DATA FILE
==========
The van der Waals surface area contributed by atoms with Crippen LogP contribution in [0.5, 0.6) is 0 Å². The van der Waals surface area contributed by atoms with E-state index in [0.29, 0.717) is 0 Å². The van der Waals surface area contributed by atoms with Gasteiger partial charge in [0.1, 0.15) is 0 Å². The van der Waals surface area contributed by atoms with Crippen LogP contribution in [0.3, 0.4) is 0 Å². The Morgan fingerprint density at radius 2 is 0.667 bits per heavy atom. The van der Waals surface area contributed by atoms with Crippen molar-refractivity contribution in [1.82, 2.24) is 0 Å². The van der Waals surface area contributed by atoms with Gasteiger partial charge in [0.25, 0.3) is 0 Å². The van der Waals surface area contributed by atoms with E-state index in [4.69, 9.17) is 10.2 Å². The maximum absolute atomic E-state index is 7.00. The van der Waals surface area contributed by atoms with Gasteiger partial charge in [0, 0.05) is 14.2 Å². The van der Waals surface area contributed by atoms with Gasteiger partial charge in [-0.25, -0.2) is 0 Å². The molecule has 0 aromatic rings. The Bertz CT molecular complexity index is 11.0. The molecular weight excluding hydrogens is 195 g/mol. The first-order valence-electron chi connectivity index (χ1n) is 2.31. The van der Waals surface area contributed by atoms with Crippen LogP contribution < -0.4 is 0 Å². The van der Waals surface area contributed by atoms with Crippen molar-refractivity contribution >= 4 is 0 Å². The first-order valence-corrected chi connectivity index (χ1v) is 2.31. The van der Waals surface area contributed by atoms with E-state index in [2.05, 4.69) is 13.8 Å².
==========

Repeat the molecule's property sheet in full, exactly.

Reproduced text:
The van der Waals surface area contributed by atoms with Crippen LogP contribution in [0.5, 0.6) is 0 Å². The van der Waals surface area contributed by atoms with E-state index in [0.29, 0.717) is 0 Å². The van der Waals surface area contributed by atoms with Gasteiger partial charge in [0.1, 0.15) is 0 Å². The van der Waals surface area contributed by atoms with Crippen LogP contribution in [0.3, 0.4) is 0 Å². The Morgan fingerprint density at radius 2 is 0.667 bits per heavy atom. The van der Waals surface area contributed by atoms with Crippen molar-refractivity contribution in [1.82, 2.24) is 0 Å². The van der Waals surface area contributed by atoms with Gasteiger partial charge in [0.25, 0.3) is 0 Å². The van der Waals surface area contributed by atoms with E-state index in [4.69, 9.17) is 10.2 Å². The maximum absolute atomic E-state index is 7.00. The van der Waals surface area contributed by atoms with Gasteiger partial charge in [0, 0.05) is 14.2 Å². The van der Waals surface area contributed by atoms with Gasteiger partial charge in [-0.25, -0.2) is 0 Å². The molecule has 0 aromatic rings. The Bertz CT molecular complexity index is 11.0. The molecular weight excluding hydrogens is 195 g/mol. The first-order valence-electron chi connectivity index (χ1n) is 2.31. The van der Waals surface area contributed by atoms with Crippen LogP contribution < -0.4 is 0 Å². The van der Waals surface area contributed by atoms with Crippen molar-refractivity contribution >= 4 is 0 Å². The first-order valence-corrected chi connectivity index (χ1v) is 2.31. The van der Waals surface area contributed by atoms with E-state index in [2.05, 4.69) is 13.8 Å².